Re:The number might be higher if... (0)

Anonymous Coward | more than 6 years ago | (#21699254)

Same goes for all these dvd games, and really even any computer app at all since all have gui's some way of screen refreshing, and a way to move a character (even if it's a cursor)...

Surprising? (4, Insightful)

physicsboy500 (645835) | more than 6 years ago | (#21688392)

NPD's report, Expanding the Games Market, said that 63 percent of the US population plays videogames on console, PC, handhelds, mobile, iPods, kids systems or other devices. The survey included over 5,000 online participants.
I would like to point out that the data will be slightly skewed as this was an online survey and those with the ability to take an online survey have a wider exposure to video games already as they need a computer with browser. (i.e. I guarantee my grandmother who has never played a video game in her life and also doesn't have an internet connection or computer took this survey).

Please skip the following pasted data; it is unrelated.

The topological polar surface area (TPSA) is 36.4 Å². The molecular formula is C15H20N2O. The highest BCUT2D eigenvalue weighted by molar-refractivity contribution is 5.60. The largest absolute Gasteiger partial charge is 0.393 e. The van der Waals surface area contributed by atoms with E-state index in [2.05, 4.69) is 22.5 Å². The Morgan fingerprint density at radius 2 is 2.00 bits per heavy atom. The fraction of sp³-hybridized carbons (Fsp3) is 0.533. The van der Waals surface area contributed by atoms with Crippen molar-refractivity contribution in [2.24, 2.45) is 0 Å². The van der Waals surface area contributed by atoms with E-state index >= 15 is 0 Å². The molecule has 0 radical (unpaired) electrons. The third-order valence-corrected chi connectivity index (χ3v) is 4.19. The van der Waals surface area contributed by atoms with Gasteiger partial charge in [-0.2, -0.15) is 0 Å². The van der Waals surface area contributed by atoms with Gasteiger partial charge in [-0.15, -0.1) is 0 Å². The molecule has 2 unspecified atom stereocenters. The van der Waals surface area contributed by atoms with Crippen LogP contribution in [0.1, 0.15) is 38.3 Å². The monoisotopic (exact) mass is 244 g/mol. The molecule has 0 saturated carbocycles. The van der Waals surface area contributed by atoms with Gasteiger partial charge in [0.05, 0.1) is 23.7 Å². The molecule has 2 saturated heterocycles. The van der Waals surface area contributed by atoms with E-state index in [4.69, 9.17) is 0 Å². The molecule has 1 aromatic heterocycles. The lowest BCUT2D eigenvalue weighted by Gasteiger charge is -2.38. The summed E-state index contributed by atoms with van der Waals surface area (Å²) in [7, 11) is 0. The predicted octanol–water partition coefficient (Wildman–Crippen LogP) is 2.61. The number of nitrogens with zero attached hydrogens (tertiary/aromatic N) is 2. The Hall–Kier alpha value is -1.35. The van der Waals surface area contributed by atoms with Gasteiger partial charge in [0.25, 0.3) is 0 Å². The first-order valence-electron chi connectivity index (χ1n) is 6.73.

With that out of the way, is this really surprising anyways? With Nintendo making games appeal to a much broader audience than ever before, we literally have a wide selection of video games for every market. Whether it's the sims on PC, soduku on hand-held, bowling on the Wii, or educational and learning games for the kids, I think that the US has learned to embrace the entertainment value and tailor it to everything from learning to leisure.

The only real barrier to entry is getting used to a specific UI and there are a stubborn few that will refuse to learn something new, but there are plenty willing to learn as the market adapts to them, and thus I think that adaptation will only continue to grow too.